Yes a computer is taking on the all-time Jeopardy champs live next week.

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  • #

    Bulldust,

    I posted on the Greenpeace idiot’s little rant.

    We’ll see if it gets through. The office holders ought to be arrested, charged with fraud, convicted and jailed for a few years. The rest are “useful idiots”.
    Your point on nuclear was made long ago by the late Dr Petr Beckmann. I still have his “The Health Hazards of Not Going Nuclear”.

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  • #
    pattoh

    Just checked the Drum article – there is a bit of one handed typing there.

    The current Drum poll question is “whether Tim Flannery would make a good head for the climate change panel?” . At the moment the poll has him looking “good” for the job.

    The Climate Change Wiggle will be judging your children’s future.

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  • #
    Siliggy

    co2isnotevil:
    February 10th, 2011 at 5:30 pm
    “And then there’s the RCI (Rural Crop Island) effect. High productivity agriculture (more photosynthesis) plus irrigation (more evaporation) results in cooling. …”

    The cooling from photosythesis is solar energy being stored instead of becoming heat. This must have increased globally due to the elevated CO2 encouraging photosynthesis. Now add floods.
    It is a bit vague because of weather but have a look at what colour this map has for recently flooded places like: Pakistan, Northeastern Australia, The Sahara, The Amazon, Indonesia etc.

    http://www.esrl.noaa.gov/psd/map/ANIM/sfctmpmer_01a.fnl.30.gif

    Note what appears to be the comparison period is 1985 – 1996. Hmmm no 1998??
    There is not going to be much photosynthesis on Greenland. Only the southern tip shows as cool.

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  • #
    Percival Snodgrass

    Climate change: Why don’t Americans believe in global warming? | The Economist

    http://www.economist.com/blogs/democracyinamerica/2011/02/climate_change

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  • #
    Siliggy

    pattoh:
    February 11th, 2011 at 5:21 am
    The current Drum poll question is “whether Tim Flannery would make a good head for the climate change panel?”
    Link to vote http://www.abc.net.au/thedrum/polls/

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  • #
    Bob Malloy

    Off Topic:

    Greg Combet on Newcastle radio, at approx 7.20am eastern summer time stated on 2hd Newcastle, “the climate committee is totally Independent from the Government and the likes of Tim Flim-Flam Flannery would not be pushed around by politicians such as himself, that the committee was made up completely of climate experts giving Australia the best outcome on climate policy.

    My heart soared, I felt joy surge through my body, then a flock of pigs flying over crapped all over my car and I returned to reality, where we all know he doesn’t have to put pressure on the committee as their all converts already.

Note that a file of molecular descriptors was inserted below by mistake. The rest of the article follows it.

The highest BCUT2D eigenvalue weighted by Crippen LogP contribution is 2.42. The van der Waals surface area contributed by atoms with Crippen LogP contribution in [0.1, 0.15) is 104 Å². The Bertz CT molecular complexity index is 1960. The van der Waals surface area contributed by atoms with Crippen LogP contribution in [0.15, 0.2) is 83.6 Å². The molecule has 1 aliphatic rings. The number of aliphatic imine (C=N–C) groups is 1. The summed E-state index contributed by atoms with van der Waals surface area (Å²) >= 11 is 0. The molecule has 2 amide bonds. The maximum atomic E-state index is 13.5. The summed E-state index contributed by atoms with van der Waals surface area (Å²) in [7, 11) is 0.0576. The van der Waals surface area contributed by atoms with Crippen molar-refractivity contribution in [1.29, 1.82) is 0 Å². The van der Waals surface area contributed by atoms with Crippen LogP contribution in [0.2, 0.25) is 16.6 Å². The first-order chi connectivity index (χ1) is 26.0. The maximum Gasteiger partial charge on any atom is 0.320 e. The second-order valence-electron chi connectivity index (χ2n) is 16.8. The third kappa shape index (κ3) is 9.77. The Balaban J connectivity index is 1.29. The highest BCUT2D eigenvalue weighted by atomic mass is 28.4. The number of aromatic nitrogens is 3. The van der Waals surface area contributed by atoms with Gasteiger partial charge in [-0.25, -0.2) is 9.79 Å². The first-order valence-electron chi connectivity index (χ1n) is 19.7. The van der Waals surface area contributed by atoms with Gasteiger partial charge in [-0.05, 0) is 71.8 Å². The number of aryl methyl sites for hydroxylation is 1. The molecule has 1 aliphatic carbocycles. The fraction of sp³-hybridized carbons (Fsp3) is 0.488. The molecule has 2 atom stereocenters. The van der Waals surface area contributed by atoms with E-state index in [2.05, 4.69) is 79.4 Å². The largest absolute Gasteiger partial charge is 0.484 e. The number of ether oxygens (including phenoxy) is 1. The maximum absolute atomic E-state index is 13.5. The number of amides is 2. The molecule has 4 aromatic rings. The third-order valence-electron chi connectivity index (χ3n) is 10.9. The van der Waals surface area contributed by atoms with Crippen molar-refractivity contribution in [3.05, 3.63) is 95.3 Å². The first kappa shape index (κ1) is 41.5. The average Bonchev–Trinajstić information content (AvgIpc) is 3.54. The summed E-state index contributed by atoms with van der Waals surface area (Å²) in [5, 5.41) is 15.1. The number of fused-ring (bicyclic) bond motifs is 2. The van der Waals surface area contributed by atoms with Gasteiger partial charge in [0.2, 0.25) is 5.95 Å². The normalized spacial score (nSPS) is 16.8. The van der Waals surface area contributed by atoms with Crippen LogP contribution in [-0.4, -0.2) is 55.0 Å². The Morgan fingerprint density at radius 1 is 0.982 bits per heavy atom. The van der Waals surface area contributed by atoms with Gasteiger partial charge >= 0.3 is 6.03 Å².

00

  • #
    pattoh

    You get the impression that HerRanganess Fabiana & Co. got some advice from a group of Burmese generals on how to set up a commission.

    00

  • #
    Ross

    This is not directly relevant to this thread but it is to recent threads on “extreme weather events”

    http://rogerpielkejr.blogspot.com/2011/02/two-new-world-bank-papers-on-climate.html

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  • #
    val majkus

    check out what scientists have been telling us over the years
    http://butnowyouknow.wordpress.com/those-who-fail-to-learn-from-history/climate-change-timeline/

    very educational

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  • #
    wes george

    Frank,

    I don’t understand how you can use datasets that have been adjusted and smoothed to remove the UHI signal to find the UHI signal, especially given the inconsistence in the way they have applied the adjusting as shown at CA?

    Secondly, couldn’t you test your hypothesis by limiting your study to only different regions in the USA? I understand you are trying to show a global effect, but maybe by simplifying the problem and using the higher resolution datasets of the US something might pop out.

    I say the USA because it’s a pretty homogeneous society relatively, the temp measurements there are all roughly done and hangled in the same way and the t-records in the US are long and numerous. Also there would be very precise census data to compare pop. growth rates too… Building codes, urban planning, traffic management styles and energy consumption doesn’t differ much from one end of the continent to another compared to the range of social adaption one might experience globally. and finally, because you could compare regions, like East Texas (Houston, DFW, Austin) which has experienced massive growth, with areas like Pittsburg/Detriot/Cincinati that have experience negative growth.

    Although, as you note, old cities experiencing population declines in the rust belt still may have most of the old infrastructure left behind, they also have far more mature trees than, say, a brand new housing sub-division in Florida. The same is true for many inner-city neighborhoods, which may now produce less of an UHI signal than when they were first constructed back in say, the 1950 or 60′s. Or maybe not, because now they all have AC units. You could test your idea that cities in decline don’t show a reduction in UHI with the 100 year t-records in rust belt cities, where you have cities that grew rapidly from 1900 to 1960, then peaked by 1975 and went in decline to this day. Just a thought.